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Re: The Open Handheld Thread

Post by Dr. Zoidberg » Fri Jul 16, 2021 10:30 pm



I wonder if Nintendo & Nvidia are thinking they should have worked on Switch Pro now?

This thing can probably emulate Switch games.

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Re: The Open Handheld Thread

Post by pixel » Fri Jul 16, 2021 11:23 pm

melancholy wrote:
Fri Jul 16, 2021 3:24 pm
a cheap $15 composite to USB adapter for retro systems
:whoa: My mind is blown, didn't know that was an option! I really like my Surface for work, they're good stuff.

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Re: The Open Handheld Thread

Post by pixel » Sat Jul 17, 2021 5:22 am

I did get a reservation on a 512 GB model, one of my coworkers got a 256 GB model. It says that I should expect it in Q1 2022, but who knows that means :olol:

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Re: The Open Handheld Thread

Post by pixel » Sat Jul 17, 2021 8:07 am

Ars Technica wrote:HTML holes provide a glimpse of Steam Deck’s initial preorder numbers

Though Valve is fiercely protective of its PC game sales data, a rare HTML hole in its Steam service revealed apparently firm order numbers for the Steam Deck, the company's recently confirmed Switch-like portable gaming PC.

For the first 90 minutes of the system's preorder period earlier today—as limited to shoppers in North America, the UK, and the EU—Valve's database coughed up exact preorder numbers, thanks to "queue" metadata appearing in publicly viewable calls to the HTML version of Steam. During that time, SteamDB creator Pavel Djundik kept track of the sales tally, and by his count, the publicly reported queue for confirmed preorders exceeded 110,000 across those three sales regions.

Djundik's count was limited to Steam Deck's pricier SKUs, so the estimate doesn't account for sales of the cheapest, $399 version (which comes with 64GB of onboard storage). His count, as backed up by other users' image captures of sales data through the preorder period's first 90 minutes, boils down as follows:

• 512GB model, $649: 71,600 (of which 55,000 came from North America)
• 256GB model, $529: 33,000 (of which 28,000 came from North America)

Other users have chimed in to count close to 10,000 64GB model preorders from North America, with other regions' 64GB counts remaining unclear.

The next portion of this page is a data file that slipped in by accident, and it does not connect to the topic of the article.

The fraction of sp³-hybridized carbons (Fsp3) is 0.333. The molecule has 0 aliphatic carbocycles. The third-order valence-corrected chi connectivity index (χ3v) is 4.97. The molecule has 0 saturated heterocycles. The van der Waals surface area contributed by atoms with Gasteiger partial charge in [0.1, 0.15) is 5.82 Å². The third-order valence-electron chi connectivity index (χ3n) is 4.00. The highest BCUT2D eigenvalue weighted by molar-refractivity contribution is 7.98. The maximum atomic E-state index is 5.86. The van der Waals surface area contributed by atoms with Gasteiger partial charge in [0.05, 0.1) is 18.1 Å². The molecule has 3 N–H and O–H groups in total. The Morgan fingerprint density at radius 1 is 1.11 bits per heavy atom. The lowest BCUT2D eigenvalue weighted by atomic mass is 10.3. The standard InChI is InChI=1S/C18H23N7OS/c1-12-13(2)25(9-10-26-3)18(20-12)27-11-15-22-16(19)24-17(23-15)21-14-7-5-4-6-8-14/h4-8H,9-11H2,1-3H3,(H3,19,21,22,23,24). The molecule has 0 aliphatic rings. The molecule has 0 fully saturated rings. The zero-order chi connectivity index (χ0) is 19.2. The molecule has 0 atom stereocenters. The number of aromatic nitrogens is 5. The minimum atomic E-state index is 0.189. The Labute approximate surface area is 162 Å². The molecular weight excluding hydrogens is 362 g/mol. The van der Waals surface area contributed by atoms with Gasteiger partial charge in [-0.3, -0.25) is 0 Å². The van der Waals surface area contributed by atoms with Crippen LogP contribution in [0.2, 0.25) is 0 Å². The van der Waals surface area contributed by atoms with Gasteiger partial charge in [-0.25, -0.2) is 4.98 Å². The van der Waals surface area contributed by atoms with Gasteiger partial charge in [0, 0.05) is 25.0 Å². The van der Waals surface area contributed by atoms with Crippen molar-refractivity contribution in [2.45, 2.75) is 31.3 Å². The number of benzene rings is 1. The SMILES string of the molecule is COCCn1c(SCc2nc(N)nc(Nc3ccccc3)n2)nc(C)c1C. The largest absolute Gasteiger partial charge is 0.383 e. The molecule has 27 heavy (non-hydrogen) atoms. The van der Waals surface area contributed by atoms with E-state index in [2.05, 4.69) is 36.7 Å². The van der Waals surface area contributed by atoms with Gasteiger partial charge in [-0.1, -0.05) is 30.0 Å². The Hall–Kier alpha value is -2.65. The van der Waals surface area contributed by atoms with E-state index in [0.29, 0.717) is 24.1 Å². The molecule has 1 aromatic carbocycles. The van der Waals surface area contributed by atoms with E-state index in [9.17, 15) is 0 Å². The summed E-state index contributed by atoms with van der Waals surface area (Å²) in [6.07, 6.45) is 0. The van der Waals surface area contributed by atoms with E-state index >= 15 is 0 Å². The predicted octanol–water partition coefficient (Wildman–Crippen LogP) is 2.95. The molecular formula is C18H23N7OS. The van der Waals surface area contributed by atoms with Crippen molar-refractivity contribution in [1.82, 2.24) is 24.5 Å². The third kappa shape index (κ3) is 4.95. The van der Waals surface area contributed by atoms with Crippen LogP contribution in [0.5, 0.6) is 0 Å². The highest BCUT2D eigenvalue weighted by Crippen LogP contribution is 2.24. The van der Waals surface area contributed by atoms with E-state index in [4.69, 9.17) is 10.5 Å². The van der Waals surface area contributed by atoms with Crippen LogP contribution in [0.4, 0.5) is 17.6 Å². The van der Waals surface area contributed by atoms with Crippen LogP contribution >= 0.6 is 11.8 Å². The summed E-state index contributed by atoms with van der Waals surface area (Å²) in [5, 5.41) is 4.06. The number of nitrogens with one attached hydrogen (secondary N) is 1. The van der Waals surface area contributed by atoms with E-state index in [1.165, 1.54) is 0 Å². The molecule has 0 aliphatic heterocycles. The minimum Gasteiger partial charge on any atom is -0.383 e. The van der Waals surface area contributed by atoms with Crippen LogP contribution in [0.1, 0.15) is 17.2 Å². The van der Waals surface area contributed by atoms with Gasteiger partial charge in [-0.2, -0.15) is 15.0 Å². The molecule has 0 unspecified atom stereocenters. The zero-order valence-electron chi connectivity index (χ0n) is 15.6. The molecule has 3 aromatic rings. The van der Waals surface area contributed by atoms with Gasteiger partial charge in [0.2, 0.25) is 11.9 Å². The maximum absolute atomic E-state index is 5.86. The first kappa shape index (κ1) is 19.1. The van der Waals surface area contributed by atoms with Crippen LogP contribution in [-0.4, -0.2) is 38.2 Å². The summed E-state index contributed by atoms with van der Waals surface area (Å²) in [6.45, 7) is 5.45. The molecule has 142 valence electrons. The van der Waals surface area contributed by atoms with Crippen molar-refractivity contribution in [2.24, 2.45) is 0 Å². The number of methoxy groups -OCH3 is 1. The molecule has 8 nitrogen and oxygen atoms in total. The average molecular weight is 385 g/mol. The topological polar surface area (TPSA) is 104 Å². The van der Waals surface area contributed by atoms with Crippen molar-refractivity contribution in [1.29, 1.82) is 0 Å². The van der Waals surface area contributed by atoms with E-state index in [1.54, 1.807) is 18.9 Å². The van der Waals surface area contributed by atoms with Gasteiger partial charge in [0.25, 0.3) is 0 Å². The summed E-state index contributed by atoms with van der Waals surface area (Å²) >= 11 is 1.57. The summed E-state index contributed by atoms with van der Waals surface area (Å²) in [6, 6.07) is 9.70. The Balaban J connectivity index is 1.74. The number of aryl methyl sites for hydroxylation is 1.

As of press time, all three models are still available for preorder. However, only buyers in the very beginning of the preorder period could guarantee hardware arriving as early as "December 2021." Valve is continuing to accept preorders, with shipment estimates bumped to "Q1 2022" for the 64GB and 256GB models and "Q2 2022" for the 512GB model.

Mild scalper protections didn’t buttress the servers

Still, even after a frantic opening to the Steam Deck preorder process, the company is happily accepting as many orders as customers want to make, so long as they're willing to get in line for more models to be produced. All preorders between now and Sunday, July 18, require a Steam account in "good standing," which is verified by any purchase made through Steam by June 2021. Once Sunday rolls around, anyone can place an order via Steam.

This process differs from the endless availability song-and-dance we've seen from consoles by Nintendo, Sony, and Microsoft, which tends to revolve around variable amounts of stock opening up at third-party retailers. Sony and Microsoft's own direct-sales options are similarly scattershot, though Xbox All Access is among the most scalper-proof options on the market. It requires attaching a buyer's Xbox account credentials, and its layaway price model includes a Game Pass Ultimate subscription.

That count of over 110,000 preorders came amid an apparent server maelstrom, as the earliest Steam Deck shoppers ran into error messages and emotional cartoon mascots. Worse, some would-be buyers were met by the insulting claim that they had "been attempting a lot of purchases in the last few hours"—likely due to the site itself telling users to refresh its error-filled pages. Getting to the latter error punted a user to the back of the line.

Anonymized purchase information appearing as public metadata doesn't represent a particularly concerning HTML hole, but it's not the first such problem we've encountered within Valve's Steam service. A 2013 report from Ars' Kyle Orland led the company to patch an issue that left a lot of potentially identifying user information out in public view, especially for users who had marked their information as private or friends-only. Orland has since followed that report with a number of examinations of Steam's sales figures and user numbers based on various data leaks and interpretations.

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Re: The Open Handheld Thread

Post by pixel » Sat Jul 17, 2021 8:09 am


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Re: The Open Handheld Thread

Post by ian » Sat Jul 17, 2021 11:21 am

pixel wrote:
Sat Jul 17, 2021 8:07 am
Ars Technica wrote:HTML holes provide a glimpse of Steam Deck’s initial preorder numbers

Though Valve is fiercely protective of its PC game sales data, a rare HTML hole in its Steam service revealed apparently firm order numbers for the Steam Deck, the company's recently confirmed Switch-like portable gaming PC.